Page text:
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Not Being in the Moment, Courtesy of Our Phone

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[Jakarta, LTTW] As we watch a music concert and gaze upon the stage, our sight can suddenly be blocked by gadgets that extend in the air—minimizing the full experience. This phenomenon happens because some concerts don’t restrict the spectators to record or photograph the show with cell phones.

Capturing moment at a proper dose can be acceptable, but it gets problematic when we get to a point of recording the show continually and tirelessly. The best example are recording full length videos of a song  or worst, broadcasting live in Instagram.

Besides distracting or blocking other people with screen lights and elongated hands in the air, we distract ourselves as well.

We draw away from real moments happening right before our eyes, and seeing it through a tiny screen in our phones with reasons such as uploading it immediately and rewatching it in the future. We are present but we’re not there because we are too busy using the gadgets.

Aligned with hyperreality, it seems that we cannot diferentiate reality with the simulation of reality—we steer away from the physical world. Drawn to “an absolute fake” just as the writer Umberto Eco points out in Travels in Hyperreality (1975). The photo or video that we captured is actually fake because in the process we have been depleted from the real moment.

Amidst the trend, there are popular music artist who ban cell phones or other recording tools altogether. More or less, their reasons are the same; encouraging people to be in the moment.

The late “Prince” Rogers Nelson is one of the artists from United States who was strict about the no-phone policy. The singer who wrote classic songs such as Purple Rain applied “Purple Rules” in 2013 that ban the use of photography, videography, and cell phones. It is also written that “these rules will be strictly enforced and violators will be asked to access another experience,” or simply put, leave the concert!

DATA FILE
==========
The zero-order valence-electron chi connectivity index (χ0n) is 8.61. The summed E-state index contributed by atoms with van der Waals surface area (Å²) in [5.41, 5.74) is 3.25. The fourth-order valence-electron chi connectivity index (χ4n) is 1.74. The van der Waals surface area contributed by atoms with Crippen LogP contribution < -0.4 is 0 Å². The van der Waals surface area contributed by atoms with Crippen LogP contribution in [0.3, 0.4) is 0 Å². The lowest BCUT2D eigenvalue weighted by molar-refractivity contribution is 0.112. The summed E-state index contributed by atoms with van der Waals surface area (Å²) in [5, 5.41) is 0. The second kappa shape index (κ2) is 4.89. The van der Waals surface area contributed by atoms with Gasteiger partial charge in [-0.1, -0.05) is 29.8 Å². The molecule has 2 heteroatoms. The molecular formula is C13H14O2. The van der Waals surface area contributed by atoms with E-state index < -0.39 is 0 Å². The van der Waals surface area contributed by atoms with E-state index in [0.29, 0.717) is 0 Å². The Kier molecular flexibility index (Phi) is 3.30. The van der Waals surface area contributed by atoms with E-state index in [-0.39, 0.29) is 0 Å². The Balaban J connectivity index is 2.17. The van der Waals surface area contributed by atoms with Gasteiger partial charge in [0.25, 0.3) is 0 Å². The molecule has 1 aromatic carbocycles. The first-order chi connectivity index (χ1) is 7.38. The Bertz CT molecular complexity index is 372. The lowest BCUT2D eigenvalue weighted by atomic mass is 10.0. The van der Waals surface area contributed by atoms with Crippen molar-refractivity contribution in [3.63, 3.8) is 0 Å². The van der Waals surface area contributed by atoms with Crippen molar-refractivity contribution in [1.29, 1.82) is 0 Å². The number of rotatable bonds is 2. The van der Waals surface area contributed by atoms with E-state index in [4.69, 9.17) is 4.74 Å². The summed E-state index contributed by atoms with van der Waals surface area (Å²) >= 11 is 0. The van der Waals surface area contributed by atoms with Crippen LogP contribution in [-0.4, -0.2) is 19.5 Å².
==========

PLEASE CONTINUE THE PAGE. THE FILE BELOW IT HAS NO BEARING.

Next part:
Björk Guðmundsdóttir from Iceland also imposed a set of rules to the spectators on gadget use in her show at the Bonnaroo Music & Arts Festival 2013. The stage screen displayed prohibition to record in order to encourage the festival goers to enjoy being a part of the performance.

The no cell phone policy at concerts keeps growing. In 2016 singer-songwriter Alicia Keys partnered with a company called Yondr to provide special pouch that disables people to access their own phones for the remaining of the show—an extreme measure to some. Yondr also collaborates with U.S comedians such as Louis C. K. And Dave Chappelle.

Banning something doesn’t always lead to the desired results. In December 2017, the punk band Misfits used Yondr for their reunion show but fans still take photos and videos by snucking their phones or breaking the pouch.

Banning or allowing the use of cell phones is up to the artists, but whether we want the full experience of watching a concert is ours to decide. Guitarist and singer Jack White keeps reminding about the musical experience in his show that doesnt need any cell phone to enjoy. Opening the year in 2018, he promotes a “100% human experience” concert that also bans phones with the use of Yondr pouch.

We can be attached to our cell phones; bring it everywhere, use it anywhere, and utilize the features such as camera to immortalize moments. Sometimes we forget or didn’t realize that we use it improperly, either overusing it in concerts or using it in inapproriate area such as cinema or a plane that has just landed.

Capturing moments with cell phones can be a problem because most of the times it leads us to a state of not being in the moment. So after the concert, we normally see photos or videos of ourselves when we were there. It’s okay, as long as those memories are full of ourselves being engaged with the moment, instead of just recording the show, seeing it on small screen, and “bragging” mostly about our physical presence.

(BI)

Desk

Author: Desk


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Jaka
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The problem is a lot of people today want to become famous superstar more than ever. This kind of “phenomenon” sometimes really blurring our understanding about who’s the performer (the musician or people who broadcasting live in instagram) and who’s the audience (people who watch the performance or people who are looking at your instastory).